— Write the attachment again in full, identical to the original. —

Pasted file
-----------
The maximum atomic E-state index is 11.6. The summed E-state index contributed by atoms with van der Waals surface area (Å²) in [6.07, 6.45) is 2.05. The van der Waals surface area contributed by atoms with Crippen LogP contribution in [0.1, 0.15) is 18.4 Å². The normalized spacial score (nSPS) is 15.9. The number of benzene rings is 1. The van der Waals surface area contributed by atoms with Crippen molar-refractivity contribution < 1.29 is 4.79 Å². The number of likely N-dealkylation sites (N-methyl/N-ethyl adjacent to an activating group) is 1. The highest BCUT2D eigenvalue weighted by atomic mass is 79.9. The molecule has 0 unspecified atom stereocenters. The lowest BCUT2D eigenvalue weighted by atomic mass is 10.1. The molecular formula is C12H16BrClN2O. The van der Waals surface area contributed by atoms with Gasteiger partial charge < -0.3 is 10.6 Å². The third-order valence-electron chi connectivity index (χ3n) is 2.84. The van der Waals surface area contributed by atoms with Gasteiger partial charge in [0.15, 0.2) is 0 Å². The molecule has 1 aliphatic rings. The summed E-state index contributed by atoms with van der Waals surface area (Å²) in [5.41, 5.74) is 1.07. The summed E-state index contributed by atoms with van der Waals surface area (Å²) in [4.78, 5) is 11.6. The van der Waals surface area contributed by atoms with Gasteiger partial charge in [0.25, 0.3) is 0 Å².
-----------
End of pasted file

The maximum atomic E-state index is 11.6. The summed E-state index contributed by atoms with van der Waals surface area (Å²) in [6.07, 6.45) is 2.05. The van der Waals surface area contributed by atoms with Crippen LogP contribution in [0.1, 0.15) is 18.4 Å². The normalized spacial score (nSPS) is 15.9. The number of benzene rings is 1. The van der Waals surface area contributed by atoms with Crippen molar-refractivity contribution < 1.29 is 4.79 Å². The number of likely N-dealkylation sites (N-methyl/N-ethyl adjacent to an activating group) is 1. The highest BCUT2D eigenvalue weighted by atomic mass is 79.9. The molecule has 0 unspecified atom stereocenters. The lowest BCUT2D eigenvalue weighted by atomic mass is 10.1. The molecular formula is C12H16BrClN2O. The van der Waals surface area contributed by atoms with Gasteiger partial charge < -0.3 is 10.6 Å². The third-order valence-electron chi connectivity index (χ3n) is 2.84. The van der Waals surface area contributed by atoms with Gasteiger partial charge in [0.15, 0.2) is 0 Å². The molecule has 1 aliphatic rings. The summed E-state index contributed by atoms with van der Waals surface area (Å²) in [5.41, 5.74) is 1.07. The summed E-state index contributed by atoms with van der Waals surface area (Å²) in [4.78, 5) is 11.6. The van der Waals surface area contributed by atoms with Gasteiger partial charge in [0.25, 0.3) is 0 Å².